We’re number one! (um, energy wasters)

February 28, 2013

In a country that prides itself at being the best at everything, our most recent achievement is nothing to boast about. The United States tops every other industrialized nation in the world when it comes to wasting energy. According to the American Council for an Energy-Efficient Economy, what the U.S. wastes in the generation of electricity alone is more than Japan needs to power its entire economy. This waste is taking an enormous toll on our economy to the tune of tens of billions of dollars each year.

Shame on us.

But it’s hard to assign blame when energy waste is essentially invisible. The challenge facing efficiency proponents in advancing energy-saving policies and programs is to not only make the invisible visible, but also visceral. And what cuts at Americans’ guts more than losing money?

All too often, energy efficiency proponents focus on the potential future money savings that would come from energy-saving measures, rather than the money that has already been lost today. Think about it: doesn’t your gut wrench more to seeing your 401(K) tank than dreaming about its potential recovery 5 or 10 years down the road?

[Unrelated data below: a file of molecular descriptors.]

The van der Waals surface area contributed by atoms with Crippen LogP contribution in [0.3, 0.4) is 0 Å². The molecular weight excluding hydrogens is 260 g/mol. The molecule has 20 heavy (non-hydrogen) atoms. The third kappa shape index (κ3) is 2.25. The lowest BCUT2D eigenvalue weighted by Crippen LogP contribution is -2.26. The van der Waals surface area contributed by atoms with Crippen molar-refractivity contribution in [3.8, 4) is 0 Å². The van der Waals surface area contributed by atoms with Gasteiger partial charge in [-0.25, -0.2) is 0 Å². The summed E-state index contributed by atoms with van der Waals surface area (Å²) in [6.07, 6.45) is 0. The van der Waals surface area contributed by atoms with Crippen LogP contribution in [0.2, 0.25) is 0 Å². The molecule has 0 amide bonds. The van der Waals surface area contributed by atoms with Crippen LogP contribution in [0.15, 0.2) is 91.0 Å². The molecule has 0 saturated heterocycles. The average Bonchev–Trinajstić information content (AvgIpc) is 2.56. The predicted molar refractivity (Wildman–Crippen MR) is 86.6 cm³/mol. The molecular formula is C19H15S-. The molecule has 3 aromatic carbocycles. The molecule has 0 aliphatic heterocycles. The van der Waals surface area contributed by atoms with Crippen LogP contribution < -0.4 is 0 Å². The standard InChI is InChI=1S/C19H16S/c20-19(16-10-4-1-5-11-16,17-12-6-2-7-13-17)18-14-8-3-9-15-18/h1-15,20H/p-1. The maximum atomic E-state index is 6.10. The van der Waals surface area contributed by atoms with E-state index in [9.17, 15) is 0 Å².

ACEEE gave a punch to our collective guts recently when it published the amount of money consumers and businesses had already lost due to federal inaction on appliance standards: $3.7 billion and counting. Ouch. And this is just one relatively small segment of energy use in our country.

And the Apartment Guide hit folks in the beer gut with this nifty infograhic breaking down how much money is wasted by electronic appliances and gadgets in a typical home each year.  Add it all up and you lost $453. According to the number crunchers at Apartment Guide, that could have bought about 23 cases of beer (or an iPhone, plane ticket or three months of groceries). D’oh!  Good graphics like these help people visualize energy waste as money down the drain.

While little research exists on what makes a stronger case for energy efficiency – saving money or losing money, our gut tells us to go for the gut. Hit consumers where it hurts – their wallets.

Know of another gut-wrenching energy waste stat or story? Let us know!

Debbie Slobe